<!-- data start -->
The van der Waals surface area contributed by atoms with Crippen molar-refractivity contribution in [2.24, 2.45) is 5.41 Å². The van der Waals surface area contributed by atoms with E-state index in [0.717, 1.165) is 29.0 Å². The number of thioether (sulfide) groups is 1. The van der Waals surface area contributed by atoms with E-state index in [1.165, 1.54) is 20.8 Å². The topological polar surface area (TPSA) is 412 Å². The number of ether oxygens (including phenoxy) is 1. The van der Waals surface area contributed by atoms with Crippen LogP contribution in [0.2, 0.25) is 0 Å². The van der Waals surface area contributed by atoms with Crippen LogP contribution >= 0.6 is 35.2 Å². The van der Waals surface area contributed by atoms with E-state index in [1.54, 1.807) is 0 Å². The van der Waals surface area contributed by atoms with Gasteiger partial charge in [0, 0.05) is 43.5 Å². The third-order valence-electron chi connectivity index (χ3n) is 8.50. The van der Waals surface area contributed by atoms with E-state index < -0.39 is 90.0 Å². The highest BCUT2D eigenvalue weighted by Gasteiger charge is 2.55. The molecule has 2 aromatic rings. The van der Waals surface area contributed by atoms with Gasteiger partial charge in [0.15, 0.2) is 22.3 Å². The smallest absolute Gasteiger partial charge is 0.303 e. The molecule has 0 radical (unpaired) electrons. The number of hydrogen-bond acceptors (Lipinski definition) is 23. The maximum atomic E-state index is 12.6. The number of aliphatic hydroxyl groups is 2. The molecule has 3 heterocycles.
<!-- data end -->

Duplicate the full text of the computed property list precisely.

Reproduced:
The van der Waals surface area contributed by atoms with Crippen molar-refractivity contribution in [2.24, 2.45) is 5.41 Å². The van der Waals surface area contributed by atoms with E-state index in [0.717, 1.165) is 29.0 Å². The number of thioether (sulfide) groups is 1. The van der Waals surface area contributed by atoms with E-state index in [1.165, 1.54) is 20.8 Å². The topological polar surface area (TPSA) is 412 Å². The number of ether oxygens (including phenoxy) is 1. The van der Waals surface area contributed by atoms with Crippen LogP contribution in [0.2, 0.25) is 0 Å². The van der Waals surface area contributed by atoms with Crippen LogP contribution >= 0.6 is 35.2 Å². The van der Waals surface area contributed by atoms with E-state index in [1.54, 1.807) is 0 Å². The van der Waals surface area contributed by atoms with Gasteiger partial charge in [0, 0.05) is 43.5 Å². The third-order valence-electron chi connectivity index (χ3n) is 8.50. The van der Waals surface area contributed by atoms with E-state index < -0.39 is 90.0 Å². The highest BCUT2D eigenvalue weighted by Gasteiger charge is 2.55. The molecule has 2 aromatic rings. The van der Waals surface area contributed by atoms with Gasteiger partial charge in [0.15, 0.2) is 22.3 Å². The smallest absolute Gasteiger partial charge is 0.303 e. The molecule has 0 radical (unpaired) electrons. The number of hydrogen-bond acceptors (Lipinski definition) is 23. The maximum atomic E-state index is 12.6. The number of aliphatic hydroxyl groups is 2. The molecule has 3 heterocycles.